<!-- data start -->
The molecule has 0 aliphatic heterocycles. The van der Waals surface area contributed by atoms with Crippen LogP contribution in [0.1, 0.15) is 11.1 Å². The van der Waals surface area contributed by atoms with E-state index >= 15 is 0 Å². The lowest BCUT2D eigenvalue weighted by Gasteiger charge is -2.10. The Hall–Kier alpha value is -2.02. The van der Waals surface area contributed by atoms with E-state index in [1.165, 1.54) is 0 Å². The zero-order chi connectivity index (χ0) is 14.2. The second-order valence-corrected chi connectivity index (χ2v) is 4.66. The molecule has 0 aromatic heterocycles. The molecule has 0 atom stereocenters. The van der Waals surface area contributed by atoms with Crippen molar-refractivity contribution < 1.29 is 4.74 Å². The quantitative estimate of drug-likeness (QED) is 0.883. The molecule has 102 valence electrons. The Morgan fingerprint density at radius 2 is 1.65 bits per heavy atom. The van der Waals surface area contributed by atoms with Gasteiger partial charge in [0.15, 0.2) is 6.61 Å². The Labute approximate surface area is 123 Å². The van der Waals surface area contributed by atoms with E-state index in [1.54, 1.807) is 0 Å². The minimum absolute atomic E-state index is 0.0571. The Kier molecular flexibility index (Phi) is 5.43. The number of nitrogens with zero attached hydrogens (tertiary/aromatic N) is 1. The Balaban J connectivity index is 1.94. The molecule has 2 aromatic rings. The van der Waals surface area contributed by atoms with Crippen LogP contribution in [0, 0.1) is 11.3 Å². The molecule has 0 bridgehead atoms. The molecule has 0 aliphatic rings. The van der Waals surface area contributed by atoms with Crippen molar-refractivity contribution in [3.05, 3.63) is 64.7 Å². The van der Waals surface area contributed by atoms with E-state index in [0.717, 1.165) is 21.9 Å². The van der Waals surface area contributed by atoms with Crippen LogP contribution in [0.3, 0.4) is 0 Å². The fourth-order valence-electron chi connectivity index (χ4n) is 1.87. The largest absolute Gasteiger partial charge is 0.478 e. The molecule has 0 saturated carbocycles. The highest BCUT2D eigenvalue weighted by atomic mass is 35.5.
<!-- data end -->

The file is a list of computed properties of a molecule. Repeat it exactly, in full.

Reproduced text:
The molecule has 0 aliphatic heterocycles. The van der Waals surface area contributed by atoms with Crippen LogP contribution in [0.1, 0.15) is 11.1 Å². The van der Waals surface area contributed by atoms with E-state index >= 15 is 0 Å². The lowest BCUT2D eigenvalue weighted by Gasteiger charge is -2.10. The Hall–Kier alpha value is -2.02. The van der Waals surface area contributed by atoms with E-state index in [1.165, 1.54) is 0 Å². The zero-order chi connectivity index (χ0) is 14.2. The second-order valence-corrected chi connectivity index (χ2v) is 4.66. The molecule has 0 aromatic heterocycles. The molecule has 0 atom stereocenters. The van der Waals surface area contributed by atoms with Crippen molar-refractivity contribution < 1.29 is 4.74 Å². The quantitative estimate of drug-likeness (QED) is 0.883. The molecule has 102 valence electrons. The Morgan fingerprint density at radius 2 is 1.65 bits per heavy atom. The van der Waals surface area contributed by atoms with Gasteiger partial charge in [0.15, 0.2) is 6.61 Å². The Labute approximate surface area is 123 Å². The van der Waals surface area contributed by atoms with E-state index in [1.54, 1.807) is 0 Å². The minimum absolute atomic E-state index is 0.0571. The Kier molecular flexibility index (Phi) is 5.43. The number of nitrogens with zero attached hydrogens (tertiary/aromatic N) is 1. The Balaban J connectivity index is 1.94. The molecule has 2 aromatic rings. The van der Waals surface area contributed by atoms with Crippen LogP contribution in [0, 0.1) is 11.3 Å². The molecule has 0 bridgehead atoms. The molecule has 0 aliphatic rings. The van der Waals surface area contributed by atoms with Crippen molar-refractivity contribution in [3.05, 3.63) is 64.7 Å². The van der Waals surface area contributed by atoms with E-state index in [0.717, 1.165) is 21.9 Å². The van der Waals surface area contributed by atoms with Crippen LogP contribution in [0.3, 0.4) is 0 Å². The fourth-order valence-electron chi connectivity index (χ4n) is 1.87. The largest absolute Gasteiger partial charge is 0.478 e. The molecule has 0 saturated carbocycles. The highest BCUT2D eigenvalue weighted by atomic mass is 35.5.